That year, the Chief demoted Woolsey from Captain to Patrol Officer.  The Chief cited the following reasons for his decision: lack of loyalty, lack of supervisory skills, failure to perform at the level expected of Captain, failure to support the Police Department's accreditation process, and disagreements about how the Department should have been run.  

Woolsey sued the town, claiming that the Chief was motivated by age discrimination. The district court granted the town's motion for summary judgment, and Woolsey filed an appeal. 

The Eleventh Circuit affirmed the district court's decision.  The court noted that in support of the Chief's stated reasons for Woolsey's demotion, the town submitted multiple letters of counseling/reprimand and performance evaluations issued to Woolsey explaining his specific deficiencies and what needed to be done for him to improve, including a warning of possible demotion or termination if he did not.  While Woolsey argued that these were all subjective reasons, the court stated that a subjective reason is legally sufficient as long as the employer "articulates a clear and reasonably specific factual basis upon which it based its subjective opinion." In fact, Woolsey acknowledged that he had disagreements with the Chief about how the Department should be run. Also of significance was the fact that the Chief had promoted Woolsey just a couple of years earlier when Woolsey was 49 years old.  In short, the Eleventh Circuit held that Woolsey's claim of age discrimination was so weak that the district court was correct in granting summary judgment in the town's favor.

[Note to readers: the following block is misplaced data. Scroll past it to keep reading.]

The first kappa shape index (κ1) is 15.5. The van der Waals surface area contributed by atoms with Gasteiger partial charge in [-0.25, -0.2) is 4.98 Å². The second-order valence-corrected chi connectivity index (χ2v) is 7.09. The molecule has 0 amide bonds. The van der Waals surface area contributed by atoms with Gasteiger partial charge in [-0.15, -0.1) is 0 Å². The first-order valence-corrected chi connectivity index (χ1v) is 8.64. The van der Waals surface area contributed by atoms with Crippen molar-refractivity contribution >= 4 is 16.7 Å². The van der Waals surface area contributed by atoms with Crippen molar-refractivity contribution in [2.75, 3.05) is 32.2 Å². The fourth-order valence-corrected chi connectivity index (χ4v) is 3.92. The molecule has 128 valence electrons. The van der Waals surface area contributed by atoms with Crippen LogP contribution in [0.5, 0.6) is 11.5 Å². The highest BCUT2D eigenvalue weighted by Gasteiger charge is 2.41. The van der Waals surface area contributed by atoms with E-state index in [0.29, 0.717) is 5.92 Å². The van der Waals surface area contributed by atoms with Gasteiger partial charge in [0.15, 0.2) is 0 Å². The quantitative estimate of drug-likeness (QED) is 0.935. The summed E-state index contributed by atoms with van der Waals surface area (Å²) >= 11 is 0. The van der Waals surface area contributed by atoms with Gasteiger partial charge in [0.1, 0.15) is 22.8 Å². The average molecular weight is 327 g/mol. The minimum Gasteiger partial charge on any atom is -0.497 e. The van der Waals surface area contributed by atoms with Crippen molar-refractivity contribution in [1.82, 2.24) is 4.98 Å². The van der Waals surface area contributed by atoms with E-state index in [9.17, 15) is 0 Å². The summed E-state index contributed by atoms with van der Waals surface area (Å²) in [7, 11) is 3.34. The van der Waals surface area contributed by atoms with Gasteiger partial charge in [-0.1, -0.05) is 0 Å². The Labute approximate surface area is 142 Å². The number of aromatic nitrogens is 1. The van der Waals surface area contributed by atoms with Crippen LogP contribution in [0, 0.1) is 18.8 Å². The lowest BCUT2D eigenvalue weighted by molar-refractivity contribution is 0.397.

Interestingly, the court's opinion attributed no significance to the Chief's repeated demands that Woolsey retire.  In the context of this case, that makes sense.  An employer may be aware that an employee is eligible for retirement benefits but be motivated to terminate or demote the employee for legitimate, non-discriminatory reasons.  In that scenario, urging an employee to accept retirement benefits as an alternative to a lawful discharge does not necessarily evidence a discriminatory intent.


Keeping the Jury at Bay: Workers' Compensation Retaliation Claim is Subject to Arbitration


A workers' compensation retaliation claim must be arbitrated under the parties' arbitration agreement, according to a recent decision by Florida's Second District Court of Appeal, Audio Visual Innovations, Inc. v. Spiessbach (Fla. 2d DCA, August 16, 2013)